Opinion | Politics

Ruth Hopkins: South Dakota lawmakers make ploy for treaty lands






Spearfish Canyon in winter. Photo by Jordan Wilms

Writer and activist Ruth Hopkins (Sisseton Wahpeton / Mdewakanton Dakota / Hunkpapa Lakota) sheds light on the Spearfish Canyon and Bismarck Lake Land Exchange Act. South Dakota's Congressional delegation introduced the bill [H.R.5871 | S.3254] in July to transfer Sioux Nation treaty lands to the state, all without tribal consent:
This land transfer is comprised of 1,468 acres of federally owned acreage in Spearfish Canyon, and an additional 524 acres of federal land around Bismarck Lake. Camp Bob Marshall, which hosts a number of youth camps, is included.

There’s just one problem here. The Black Hills of South Dakota, Khe Sapa, belongs to the Oceti Sakowin (Great Sioux Nation). It is sacred land and we oppose this federal-to-state land exchange.

The parcels requested are treaty lands.

The Fort Laramie Treaty of 1851, ratified by the U.S. Senate, recognized title in the “Sioux Nation” to approximately 60 million acres of land within present day Montana, Nebraska, North Dakota, South Dakota, and Wyoming. The Fort Laramie Treaty of 1868 went onto establish the “Great Sioux Reservation” which was made up of 26 million acres of land, including the Black Hills. This land was set aside for our “absolute and undisturbed use and occupation.” It also set forth that in order to be valid, any future cession of these lands would require the signatures of 3/4ths of the adult male population from the aforementioned “Sioux” bands.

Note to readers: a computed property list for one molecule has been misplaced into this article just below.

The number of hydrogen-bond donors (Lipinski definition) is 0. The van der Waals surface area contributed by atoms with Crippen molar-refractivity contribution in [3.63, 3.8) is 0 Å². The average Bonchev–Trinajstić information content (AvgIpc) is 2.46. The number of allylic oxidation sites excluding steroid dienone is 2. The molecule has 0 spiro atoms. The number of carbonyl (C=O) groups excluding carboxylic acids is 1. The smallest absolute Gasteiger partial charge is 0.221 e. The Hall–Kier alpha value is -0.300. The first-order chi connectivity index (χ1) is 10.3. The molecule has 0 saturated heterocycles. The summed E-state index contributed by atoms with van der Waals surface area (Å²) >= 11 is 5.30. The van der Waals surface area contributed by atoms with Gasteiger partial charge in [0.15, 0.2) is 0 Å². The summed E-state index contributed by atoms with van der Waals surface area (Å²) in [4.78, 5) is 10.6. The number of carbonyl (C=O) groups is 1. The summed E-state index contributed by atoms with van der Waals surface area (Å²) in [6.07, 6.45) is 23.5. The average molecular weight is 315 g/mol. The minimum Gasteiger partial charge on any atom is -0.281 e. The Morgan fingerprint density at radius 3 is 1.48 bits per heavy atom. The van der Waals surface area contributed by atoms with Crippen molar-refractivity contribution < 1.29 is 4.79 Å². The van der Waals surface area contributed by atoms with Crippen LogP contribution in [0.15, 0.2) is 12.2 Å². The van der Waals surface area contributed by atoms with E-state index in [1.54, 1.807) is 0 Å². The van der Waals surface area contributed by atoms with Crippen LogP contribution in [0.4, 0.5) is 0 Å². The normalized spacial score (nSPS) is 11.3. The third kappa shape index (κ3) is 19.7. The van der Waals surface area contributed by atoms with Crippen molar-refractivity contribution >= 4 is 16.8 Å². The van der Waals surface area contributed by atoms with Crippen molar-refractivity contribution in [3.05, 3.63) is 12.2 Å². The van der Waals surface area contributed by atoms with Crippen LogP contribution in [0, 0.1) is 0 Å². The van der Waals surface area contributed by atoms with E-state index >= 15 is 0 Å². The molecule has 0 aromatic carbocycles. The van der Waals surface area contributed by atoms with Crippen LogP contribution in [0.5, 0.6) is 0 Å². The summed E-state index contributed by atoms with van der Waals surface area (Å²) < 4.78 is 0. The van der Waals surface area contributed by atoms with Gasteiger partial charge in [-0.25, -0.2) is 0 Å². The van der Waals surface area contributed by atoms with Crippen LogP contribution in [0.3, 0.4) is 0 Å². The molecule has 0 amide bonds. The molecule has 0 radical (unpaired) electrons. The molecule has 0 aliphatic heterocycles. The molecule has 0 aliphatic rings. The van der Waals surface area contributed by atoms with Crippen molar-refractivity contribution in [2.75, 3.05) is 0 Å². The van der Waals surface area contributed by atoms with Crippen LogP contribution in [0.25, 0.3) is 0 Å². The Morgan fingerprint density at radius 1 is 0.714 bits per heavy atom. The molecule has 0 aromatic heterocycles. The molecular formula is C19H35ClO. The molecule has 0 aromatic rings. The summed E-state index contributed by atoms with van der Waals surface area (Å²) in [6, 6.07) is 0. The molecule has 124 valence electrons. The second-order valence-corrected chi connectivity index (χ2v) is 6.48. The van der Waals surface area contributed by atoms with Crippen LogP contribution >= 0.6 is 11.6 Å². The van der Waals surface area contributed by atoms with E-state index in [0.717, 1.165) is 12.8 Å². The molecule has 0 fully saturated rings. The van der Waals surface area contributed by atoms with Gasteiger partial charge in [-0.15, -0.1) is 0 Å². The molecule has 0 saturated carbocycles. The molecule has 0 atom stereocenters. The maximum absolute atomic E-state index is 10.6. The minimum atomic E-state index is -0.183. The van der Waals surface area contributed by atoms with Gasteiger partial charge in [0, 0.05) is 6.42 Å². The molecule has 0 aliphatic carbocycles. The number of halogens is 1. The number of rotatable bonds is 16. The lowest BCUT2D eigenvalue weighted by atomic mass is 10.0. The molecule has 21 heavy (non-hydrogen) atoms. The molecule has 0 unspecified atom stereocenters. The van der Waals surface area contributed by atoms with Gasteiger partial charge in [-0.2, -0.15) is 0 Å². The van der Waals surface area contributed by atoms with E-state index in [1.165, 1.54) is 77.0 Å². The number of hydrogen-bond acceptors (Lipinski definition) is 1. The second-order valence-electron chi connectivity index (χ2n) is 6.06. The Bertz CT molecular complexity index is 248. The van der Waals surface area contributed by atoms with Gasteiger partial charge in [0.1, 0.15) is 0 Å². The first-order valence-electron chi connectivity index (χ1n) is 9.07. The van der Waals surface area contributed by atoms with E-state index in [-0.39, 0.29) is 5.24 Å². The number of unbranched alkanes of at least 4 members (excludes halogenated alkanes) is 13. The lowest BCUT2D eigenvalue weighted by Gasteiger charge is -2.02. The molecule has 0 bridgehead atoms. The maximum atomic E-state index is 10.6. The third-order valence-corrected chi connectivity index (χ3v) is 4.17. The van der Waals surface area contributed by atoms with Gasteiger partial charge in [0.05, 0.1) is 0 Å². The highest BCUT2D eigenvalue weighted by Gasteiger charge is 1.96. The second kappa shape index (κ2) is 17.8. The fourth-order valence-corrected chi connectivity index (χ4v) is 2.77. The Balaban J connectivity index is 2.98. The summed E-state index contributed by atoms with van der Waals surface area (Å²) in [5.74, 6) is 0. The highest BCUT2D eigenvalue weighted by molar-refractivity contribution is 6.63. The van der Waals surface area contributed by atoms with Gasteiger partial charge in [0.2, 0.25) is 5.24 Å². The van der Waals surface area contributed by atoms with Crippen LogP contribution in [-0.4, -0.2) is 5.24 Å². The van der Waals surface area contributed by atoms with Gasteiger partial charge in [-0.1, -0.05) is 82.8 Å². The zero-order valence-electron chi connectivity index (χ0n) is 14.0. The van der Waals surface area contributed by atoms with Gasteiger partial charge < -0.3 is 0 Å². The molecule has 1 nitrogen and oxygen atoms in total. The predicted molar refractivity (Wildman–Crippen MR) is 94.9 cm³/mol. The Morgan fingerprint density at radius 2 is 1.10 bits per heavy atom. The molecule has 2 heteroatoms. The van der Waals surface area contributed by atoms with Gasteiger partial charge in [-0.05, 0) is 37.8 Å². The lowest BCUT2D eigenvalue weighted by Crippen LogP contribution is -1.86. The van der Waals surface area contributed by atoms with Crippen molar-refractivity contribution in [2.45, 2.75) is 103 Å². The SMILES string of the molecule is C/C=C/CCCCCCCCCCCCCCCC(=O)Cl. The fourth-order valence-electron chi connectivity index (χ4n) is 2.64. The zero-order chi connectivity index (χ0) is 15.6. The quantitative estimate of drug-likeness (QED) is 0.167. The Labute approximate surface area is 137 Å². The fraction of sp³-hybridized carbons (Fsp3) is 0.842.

The Black Hills were stolen from the Oceti Sakowin. It all started when Lt. Col. George Armstrong Custer (yes, that yellow-haired S.O.B.) led a military expedition into the Black Hills in 1874, and reported that gold had been discovered. Soon after, the Black Hills was barraged by an influx of miners and settlers. The Federal government then unilaterally broke treaties it made with us and opened the Black Hills for settlement.

Read More:
Ruth Hopkins: South Dakota Politicians Make a Covert Play for Black Hills Land (Indian Country Today 9/10